The UK police’s Eastern Region Special Operations Unit (ERSOU), auctioned off more than $294,000 of seized cryptocurrency. They confiscated the stolen cryptocurrency from a 19-year-old teenage hacker.
Reportedly, this was the ERSOU’s first auction of such kind where they collaborated with Wilsons Auctions to auction off the confiscated digital assets. Though, it is not the first time for auction house; in March 2019, Wilsons Auctions had managed a public auction of bitcoins on behalf of the Belgian Government.
The auctioned assets included Ripple, Bitcoin, and Ethereum among many other cryptocurrencies. Martin Peters, the detective chief inspector, and head of ERSOU Cyber & Economic Directorate stated: “Asset recovery in a digital world has evolved, so it’s really important that working alongside commercial partners, we have a clear process for the storage and sale of cryptocurrency.”
The department also hired a contractor for asset management and realization to “ensure that the assets are not able to make their way back into crime,” via the auction.The auction house sold 15 lots of bitcoins to bidders in person and online with no-minimum reserve. The sale lasted for 24 hours and was held in two slots.
The teen and mastermind of the cryptocurrency theft, Elliott Gunton from Norwich, UK, was previously charged with hacking in 2015. Gunton was 16 when he hacked one of the telecommunications giants, TalkTalk. He was sentenced for 20 months of imprisonment and was ordered to pay a penalty of more than £400,000.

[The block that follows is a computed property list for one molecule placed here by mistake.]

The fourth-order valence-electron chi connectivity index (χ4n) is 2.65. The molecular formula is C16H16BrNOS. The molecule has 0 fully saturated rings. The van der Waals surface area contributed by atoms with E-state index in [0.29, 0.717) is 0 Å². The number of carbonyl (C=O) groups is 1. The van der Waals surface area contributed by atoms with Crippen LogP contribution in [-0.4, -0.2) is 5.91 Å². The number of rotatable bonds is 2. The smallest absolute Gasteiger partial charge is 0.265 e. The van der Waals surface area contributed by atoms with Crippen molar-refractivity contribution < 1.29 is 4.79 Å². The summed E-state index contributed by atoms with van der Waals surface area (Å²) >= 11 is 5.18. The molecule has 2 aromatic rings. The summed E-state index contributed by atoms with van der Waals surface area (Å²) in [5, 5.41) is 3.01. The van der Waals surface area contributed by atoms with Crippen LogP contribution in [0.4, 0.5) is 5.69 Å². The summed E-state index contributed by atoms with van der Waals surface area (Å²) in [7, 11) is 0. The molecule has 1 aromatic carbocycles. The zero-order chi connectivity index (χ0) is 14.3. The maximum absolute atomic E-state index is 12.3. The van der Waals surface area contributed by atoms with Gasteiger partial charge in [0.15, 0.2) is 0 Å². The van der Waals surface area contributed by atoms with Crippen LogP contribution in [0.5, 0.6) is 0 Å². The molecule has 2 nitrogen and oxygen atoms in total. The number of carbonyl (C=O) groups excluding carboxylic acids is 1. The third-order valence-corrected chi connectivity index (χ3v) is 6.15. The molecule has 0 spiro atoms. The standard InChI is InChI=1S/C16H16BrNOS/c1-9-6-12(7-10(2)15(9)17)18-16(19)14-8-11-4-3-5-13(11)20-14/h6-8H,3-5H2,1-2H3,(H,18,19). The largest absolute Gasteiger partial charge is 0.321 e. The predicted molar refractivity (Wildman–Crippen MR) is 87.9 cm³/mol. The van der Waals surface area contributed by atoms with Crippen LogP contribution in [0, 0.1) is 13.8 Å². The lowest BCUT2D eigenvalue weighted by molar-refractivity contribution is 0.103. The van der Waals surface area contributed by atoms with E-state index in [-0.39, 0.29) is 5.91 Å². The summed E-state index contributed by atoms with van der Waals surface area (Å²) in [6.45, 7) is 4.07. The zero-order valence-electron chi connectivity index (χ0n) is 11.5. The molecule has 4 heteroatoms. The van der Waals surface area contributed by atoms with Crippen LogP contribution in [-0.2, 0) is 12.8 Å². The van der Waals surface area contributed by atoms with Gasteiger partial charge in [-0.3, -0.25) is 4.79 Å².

A routine check of the convicted teen’s computer (a part of his sentence of 2015-hacking) revealed that he had bundles of stolen personal information of numerous EtherDelta customers which he had put in an advertisement for the online sale of $3,000. The ad also stated that the mode of payment should be crypto only.
His computer’s contents also revealed his partner in the crime, a U.S. national, Anthony Nashatka. Together, they had hacked the decentralized trading platform and had withdrawn cryptocurrency from hundreds of EtherDelta user’s accounts under the pseudonyms, Planet and Psycho.
Initially, their illicit holdings were valued at around $337,000. The operation was ongoing for seven days in December 2017 and involved several rounds.
As per reports, on Dec. 13, 2017, Nashatka purchased ID information concerning an unnamed person, “Z.C.,” considered to be Zachary Coburn, the CEO of EtherDelta. Following that Gunton and Nashatka transferred Z.C.’s cellphone and email addresses to accounts under their control.
Using the seized information, Nashatka and Gunton gained access to EtherDelta’s Cloudflare account, took down the EtherDelta website and brought up a proxy site. So, whenever an EtherDelta client logged in, their wallets, accounts, and private keys, their account information became accessible to the two hackers.
Investigation revealed that one of the victims had lost around $800,000, but the full list of victims has not yet been disclosed.
Both the hackers have been charged. Gunton was arrested, but released as he had already served time while on remand; he still has to serve the three-year community order. He has also admitted hacking, and controlling the Instagram account of Australian telecoms giant Telstra which had over 1.3m followers. Nashatka, for his part in the plot, faces a prison sentence of at least 20 years and a fine of up to $250,000. His federal court appearance is on October 10 in San Francisco.
Gunton’s parents, Carlie Gunton and Jason Gunton, has also been charged with attempts to transfer cryptocurrencies out of a confiscated bitcoin wallet. They admitted their crime and pleaded guilty at the Norwich Crown Court.
Devoid of the arrests, the total number of victims and the actual amount of stolen funds is still unknown.